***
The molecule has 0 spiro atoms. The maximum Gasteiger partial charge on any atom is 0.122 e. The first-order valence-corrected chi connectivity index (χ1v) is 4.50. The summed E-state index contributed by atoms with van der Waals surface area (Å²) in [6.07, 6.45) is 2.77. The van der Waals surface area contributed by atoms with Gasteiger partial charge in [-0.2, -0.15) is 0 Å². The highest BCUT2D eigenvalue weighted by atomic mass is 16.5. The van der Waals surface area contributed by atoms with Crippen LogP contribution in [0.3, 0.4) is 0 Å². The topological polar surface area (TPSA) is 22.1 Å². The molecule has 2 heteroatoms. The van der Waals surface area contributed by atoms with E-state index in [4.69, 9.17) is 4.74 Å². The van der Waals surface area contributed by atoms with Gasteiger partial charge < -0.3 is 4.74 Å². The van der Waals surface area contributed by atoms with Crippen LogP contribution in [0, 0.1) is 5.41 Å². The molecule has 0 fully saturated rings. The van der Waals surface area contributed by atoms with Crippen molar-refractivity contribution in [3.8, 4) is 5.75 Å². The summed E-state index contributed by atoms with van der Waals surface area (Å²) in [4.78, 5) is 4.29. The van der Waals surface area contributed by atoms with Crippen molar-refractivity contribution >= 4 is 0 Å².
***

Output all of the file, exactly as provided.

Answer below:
The molecule has 0 spiro atoms. The maximum Gasteiger partial charge on any atom is 0.122 e. The first-order valence-corrected chi connectivity index (χ1v) is 4.50. The summed E-state index contributed by atoms with van der Waals surface area (Å²) in [6.07, 6.45) is 2.77. The van der Waals surface area contributed by atoms with Gasteiger partial charge in [-0.2, -0.15) is 0 Å². The highest BCUT2D eigenvalue weighted by atomic mass is 16.5. The van der Waals surface area contributed by atoms with Crippen LogP contribution in [0.3, 0.4) is 0 Å². The topological polar surface area (TPSA) is 22.1 Å². The molecule has 2 heteroatoms. The van der Waals surface area contributed by atoms with E-state index in [4.69, 9.17) is 4.74 Å². The van der Waals surface area contributed by atoms with Gasteiger partial charge < -0.3 is 4.74 Å². The van der Waals surface area contributed by atoms with Crippen LogP contribution in [0, 0.1) is 5.41 Å². The molecule has 0 fully saturated rings. The van der Waals surface area contributed by atoms with Crippen molar-refractivity contribution in [3.8, 4) is 5.75 Å². The summed E-state index contributed by atoms with van der Waals surface area (Å²) in [4.78, 5) is 4.29. The van der Waals surface area contributed by atoms with Crippen molar-refractivity contribution >= 4 is 0 Å².